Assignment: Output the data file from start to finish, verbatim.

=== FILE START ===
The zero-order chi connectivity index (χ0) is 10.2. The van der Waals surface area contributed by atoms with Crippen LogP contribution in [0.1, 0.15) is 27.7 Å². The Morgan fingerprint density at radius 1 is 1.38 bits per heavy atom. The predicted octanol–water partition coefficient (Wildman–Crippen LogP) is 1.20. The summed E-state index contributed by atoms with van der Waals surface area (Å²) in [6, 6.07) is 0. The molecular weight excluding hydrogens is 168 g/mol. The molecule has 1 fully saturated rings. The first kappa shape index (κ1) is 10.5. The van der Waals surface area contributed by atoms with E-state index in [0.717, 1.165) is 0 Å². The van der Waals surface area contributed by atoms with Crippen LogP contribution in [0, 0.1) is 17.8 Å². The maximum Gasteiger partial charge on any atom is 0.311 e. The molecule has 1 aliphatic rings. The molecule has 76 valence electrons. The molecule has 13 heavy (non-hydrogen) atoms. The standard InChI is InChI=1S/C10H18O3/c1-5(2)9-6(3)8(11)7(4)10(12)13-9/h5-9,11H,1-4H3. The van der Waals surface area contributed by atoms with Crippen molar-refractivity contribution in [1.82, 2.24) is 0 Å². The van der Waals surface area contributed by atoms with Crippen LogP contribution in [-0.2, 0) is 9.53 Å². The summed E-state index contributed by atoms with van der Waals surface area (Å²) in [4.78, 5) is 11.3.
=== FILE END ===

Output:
The zero-order chi connectivity index (χ0) is 10.2. The van der Waals surface area contributed by atoms with Crippen LogP contribution in [0.1, 0.15) is 27.7 Å². The Morgan fingerprint density at radius 1 is 1.38 bits per heavy atom. The predicted octanol–water partition coefficient (Wildman–Crippen LogP) is 1.20. The summed E-state index contributed by atoms with van der Waals surface area (Å²) in [6, 6.07) is 0. The molecular weight excluding hydrogens is 168 g/mol. The molecule has 1 fully saturated rings. The first kappa shape index (κ1) is 10.5. The van der Waals surface area contributed by atoms with E-state index in [0.717, 1.165) is 0 Å². The van der Waals surface area contributed by atoms with Crippen LogP contribution in [0, 0.1) is 17.8 Å². The maximum Gasteiger partial charge on any atom is 0.311 e. The molecule has 1 aliphatic rings. The molecule has 76 valence electrons. The molecule has 13 heavy (non-hydrogen) atoms. The standard InChI is InChI=1S/C10H18O3/c1-5(2)9-6(3)8(11)7(4)10(12)13-9/h5-9,11H,1-4H3. The van der Waals surface area contributed by atoms with Crippen molar-refractivity contribution in [1.82, 2.24) is 0 Å². The van der Waals surface area contributed by atoms with Crippen LogP contribution in [-0.2, 0) is 9.53 Å². The summed E-state index contributed by atoms with van der Waals surface area (Å²) in [4.78, 5) is 11.3.